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American History 2--HIST 2112 (OER): Chapter 30: Recent Past

American Yawp Chapter Summary

Revolutionary technological change, unprecedented global flows of goods and people and capital, an amorphous and unending “War on Terror,” accelerating inequality, growing diversity, a changing climate, political stalemate: our world is remarkable, frustrating, and dynamic. But it is not an island of circumstance–it is a product of history. Time marches forever on. The present becomes the past and the past becomes history. But, as William Faulkner wrote, “The past is never dead. It’s not even past.”1 The last several decades of American history have culminated in the present, an era of innovation and advancement but also of stark partisan division, sluggish economic growth, widening inequalities, widespread military interventions, and pervasive anxieties about the present and future of the United States. Through boom and bust, national tragedy, foreign wars, and the maturation of a new generation, a new chapter of American history is busily being written. Read more from Chapter 30 of the American Yawp.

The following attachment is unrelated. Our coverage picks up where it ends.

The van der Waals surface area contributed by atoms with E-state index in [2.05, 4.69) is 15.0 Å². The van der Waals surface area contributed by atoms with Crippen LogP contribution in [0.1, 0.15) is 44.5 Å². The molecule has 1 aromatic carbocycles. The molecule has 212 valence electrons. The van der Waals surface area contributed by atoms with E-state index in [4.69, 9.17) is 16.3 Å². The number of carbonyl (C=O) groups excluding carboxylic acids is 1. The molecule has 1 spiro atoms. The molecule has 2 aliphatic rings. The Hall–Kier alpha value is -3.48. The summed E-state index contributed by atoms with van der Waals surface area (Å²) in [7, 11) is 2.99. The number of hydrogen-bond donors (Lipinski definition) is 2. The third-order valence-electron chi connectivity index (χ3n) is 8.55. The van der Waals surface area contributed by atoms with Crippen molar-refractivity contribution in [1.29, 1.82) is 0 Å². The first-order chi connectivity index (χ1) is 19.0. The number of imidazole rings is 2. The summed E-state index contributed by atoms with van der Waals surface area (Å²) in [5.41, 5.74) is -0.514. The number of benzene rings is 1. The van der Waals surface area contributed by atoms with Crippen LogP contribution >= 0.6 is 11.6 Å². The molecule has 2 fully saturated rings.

Things to Consider

Questions to be thinking about as you move through the content of this chapter

  1. Why did the U. S. economy boom in the 1990s?
  2. Why was Bill Clinton impeached?
  3. Why did the Cold War end?
  4. Why did the U. S. invade Iraq?
  5. Why did the bubble burst on the housing market?
  6. Why is national health care an impossible issue for Americans?

Learning Objectives and Assessment

Student Learning Outcomes

  • Identify key events that define change over time in a particular place or region, and identify how change occurs over time
  • Recognize a range of viewpoints in historical narratives
  • Understand the dynamics of change over time
  • Explore the complexity of the human experience, across time and space
  • Distinguish between historical facts and historical interpretations
  • Seek a variety of sources that provide evidence to support an argument about the past
  • Develop a methodological practice of gathering, sifting, analyzing, ordering, synthesizing, and interpreting evidence
  • Evaluate a variety of historical sources for their credibility, position, significance, and perspective

Course Objectives

  • The student will understand the rise and social, political, and economic impact of the Civil Rights Movement and Social and Identity Movements of the mid-Twentieth Century.
  • The student will understand the role of the U.S. in global affairs in a post-Cold War world.
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